A forthcoming paper on forest fires in the prestigious Proceeding of the Academy of Sciences of the U.S. (http://www.pnas.org/content/112/8/2378.short) has got me thinking about the subject of marriage and relationships. Fires usually travel at a fairly regular pace, but can then suddenly erupt into a more ferocious blaze. But how can firefighters tell when such an eruption is imminent?

Usually they can’t. But now Jerome Fox and the ubiquitous George Whitesides have shown that “critical slowing down” can act as a warning sign.

What is “critical slowing down”? It is a reduced ability to recover from small disturbances. In the case of forest fires, a slowed response of spreading flames to sudden changes in the environment (e.g. wind, terrain, temperature) can signal an upcoming eruption.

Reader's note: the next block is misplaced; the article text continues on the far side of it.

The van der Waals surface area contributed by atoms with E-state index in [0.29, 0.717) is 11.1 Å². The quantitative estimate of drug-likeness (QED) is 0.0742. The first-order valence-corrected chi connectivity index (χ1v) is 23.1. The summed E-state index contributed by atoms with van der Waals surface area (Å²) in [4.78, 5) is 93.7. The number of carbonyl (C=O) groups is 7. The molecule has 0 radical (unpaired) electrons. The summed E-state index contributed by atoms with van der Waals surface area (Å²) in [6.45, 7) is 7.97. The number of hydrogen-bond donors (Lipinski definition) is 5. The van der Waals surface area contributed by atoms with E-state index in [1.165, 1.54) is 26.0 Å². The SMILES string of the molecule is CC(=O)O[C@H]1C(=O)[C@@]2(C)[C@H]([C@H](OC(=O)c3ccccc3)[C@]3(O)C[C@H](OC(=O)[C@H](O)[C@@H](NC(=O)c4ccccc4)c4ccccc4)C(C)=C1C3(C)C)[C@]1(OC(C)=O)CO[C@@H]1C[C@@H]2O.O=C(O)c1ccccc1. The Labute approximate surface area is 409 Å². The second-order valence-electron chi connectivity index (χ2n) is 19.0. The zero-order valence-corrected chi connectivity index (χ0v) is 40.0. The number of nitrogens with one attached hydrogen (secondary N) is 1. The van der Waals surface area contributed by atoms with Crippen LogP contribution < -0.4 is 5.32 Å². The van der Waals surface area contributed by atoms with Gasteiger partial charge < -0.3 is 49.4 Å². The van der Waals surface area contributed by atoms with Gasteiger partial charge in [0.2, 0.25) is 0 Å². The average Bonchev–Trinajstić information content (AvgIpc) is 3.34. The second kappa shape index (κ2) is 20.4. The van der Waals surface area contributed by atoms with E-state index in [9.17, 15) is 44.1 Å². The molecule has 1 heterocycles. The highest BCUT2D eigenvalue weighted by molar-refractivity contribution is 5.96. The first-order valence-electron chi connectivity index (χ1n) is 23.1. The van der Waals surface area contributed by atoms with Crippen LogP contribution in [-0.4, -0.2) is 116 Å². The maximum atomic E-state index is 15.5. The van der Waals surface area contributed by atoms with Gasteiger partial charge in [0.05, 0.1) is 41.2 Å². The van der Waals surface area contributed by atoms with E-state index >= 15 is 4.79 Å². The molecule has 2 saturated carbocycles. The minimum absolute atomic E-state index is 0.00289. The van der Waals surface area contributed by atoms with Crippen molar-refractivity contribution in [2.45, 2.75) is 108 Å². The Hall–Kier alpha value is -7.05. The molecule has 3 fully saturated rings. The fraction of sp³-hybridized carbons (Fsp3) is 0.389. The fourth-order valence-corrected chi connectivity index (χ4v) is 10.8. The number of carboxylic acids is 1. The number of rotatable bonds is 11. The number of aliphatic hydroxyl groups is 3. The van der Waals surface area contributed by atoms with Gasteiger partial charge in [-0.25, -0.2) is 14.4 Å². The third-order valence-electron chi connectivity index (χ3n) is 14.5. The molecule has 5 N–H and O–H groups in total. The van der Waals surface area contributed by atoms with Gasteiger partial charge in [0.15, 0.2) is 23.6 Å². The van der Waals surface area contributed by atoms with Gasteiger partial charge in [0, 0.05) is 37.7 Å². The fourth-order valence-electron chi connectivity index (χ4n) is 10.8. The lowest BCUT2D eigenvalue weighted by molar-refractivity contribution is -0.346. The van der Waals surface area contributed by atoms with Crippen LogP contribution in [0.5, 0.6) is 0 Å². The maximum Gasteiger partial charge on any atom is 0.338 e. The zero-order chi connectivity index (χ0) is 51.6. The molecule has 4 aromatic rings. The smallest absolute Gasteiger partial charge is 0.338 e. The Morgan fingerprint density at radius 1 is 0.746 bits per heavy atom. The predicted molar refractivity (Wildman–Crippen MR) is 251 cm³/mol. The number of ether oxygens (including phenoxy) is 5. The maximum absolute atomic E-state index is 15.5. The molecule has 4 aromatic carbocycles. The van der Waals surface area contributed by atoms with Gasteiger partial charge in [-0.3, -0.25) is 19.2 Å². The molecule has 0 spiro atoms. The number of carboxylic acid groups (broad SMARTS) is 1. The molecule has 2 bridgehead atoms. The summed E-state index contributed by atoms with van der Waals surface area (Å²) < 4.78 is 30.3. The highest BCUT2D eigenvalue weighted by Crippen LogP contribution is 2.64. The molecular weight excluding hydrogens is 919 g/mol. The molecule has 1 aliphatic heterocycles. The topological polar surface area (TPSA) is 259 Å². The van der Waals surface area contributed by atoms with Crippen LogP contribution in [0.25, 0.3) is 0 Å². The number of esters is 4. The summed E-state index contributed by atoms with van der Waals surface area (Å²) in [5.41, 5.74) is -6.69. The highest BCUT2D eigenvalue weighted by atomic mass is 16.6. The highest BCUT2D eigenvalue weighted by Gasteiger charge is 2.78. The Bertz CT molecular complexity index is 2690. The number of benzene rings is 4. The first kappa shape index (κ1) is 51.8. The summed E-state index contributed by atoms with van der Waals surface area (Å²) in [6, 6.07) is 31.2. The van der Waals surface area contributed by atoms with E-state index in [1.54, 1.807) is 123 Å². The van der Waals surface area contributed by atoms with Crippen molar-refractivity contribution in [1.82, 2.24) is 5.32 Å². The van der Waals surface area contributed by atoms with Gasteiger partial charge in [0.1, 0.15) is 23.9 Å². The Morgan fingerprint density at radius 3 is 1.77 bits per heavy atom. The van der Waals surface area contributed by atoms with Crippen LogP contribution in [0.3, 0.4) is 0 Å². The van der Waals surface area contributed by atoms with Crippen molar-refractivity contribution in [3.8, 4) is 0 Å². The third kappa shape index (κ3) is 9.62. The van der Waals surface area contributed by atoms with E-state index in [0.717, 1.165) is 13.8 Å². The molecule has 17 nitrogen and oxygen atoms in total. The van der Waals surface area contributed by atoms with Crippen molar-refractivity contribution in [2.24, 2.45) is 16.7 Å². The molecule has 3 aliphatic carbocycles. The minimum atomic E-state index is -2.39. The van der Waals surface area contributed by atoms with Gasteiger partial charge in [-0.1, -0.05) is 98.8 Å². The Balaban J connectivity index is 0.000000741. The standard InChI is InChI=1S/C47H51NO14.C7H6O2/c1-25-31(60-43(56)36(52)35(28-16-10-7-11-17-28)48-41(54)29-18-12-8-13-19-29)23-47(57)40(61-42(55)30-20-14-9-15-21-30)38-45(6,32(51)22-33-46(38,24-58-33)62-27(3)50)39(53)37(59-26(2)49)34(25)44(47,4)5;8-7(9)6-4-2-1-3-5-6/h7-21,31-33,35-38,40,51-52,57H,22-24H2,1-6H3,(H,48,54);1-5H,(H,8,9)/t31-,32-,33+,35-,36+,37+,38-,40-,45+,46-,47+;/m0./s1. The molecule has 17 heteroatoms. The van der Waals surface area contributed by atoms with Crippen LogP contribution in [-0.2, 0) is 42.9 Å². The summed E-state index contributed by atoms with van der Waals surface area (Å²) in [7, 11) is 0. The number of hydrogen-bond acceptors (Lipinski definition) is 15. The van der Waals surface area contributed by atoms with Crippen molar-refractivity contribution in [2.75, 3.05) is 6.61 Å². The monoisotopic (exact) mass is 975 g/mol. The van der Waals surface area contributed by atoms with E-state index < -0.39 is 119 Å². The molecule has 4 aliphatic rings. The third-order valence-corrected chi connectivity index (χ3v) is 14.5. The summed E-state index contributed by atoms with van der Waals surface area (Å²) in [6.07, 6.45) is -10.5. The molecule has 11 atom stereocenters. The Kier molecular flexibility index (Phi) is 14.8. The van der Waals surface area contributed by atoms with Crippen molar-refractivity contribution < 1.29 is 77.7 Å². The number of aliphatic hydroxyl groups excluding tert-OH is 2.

What has this got to do with marriage and relationships? Well, I believe that it is at least possible that similar principles apply. When small arguments result in prolonged silences, perhaps these are a signal of the big explosion that is just around the corner. Psychology doesn’t have a lot to learn from physics, but maybe there is a case here.

IMAGE: This is how close a bushfire got to our house in Australia. That’s one time when we could have done with a warning sign!

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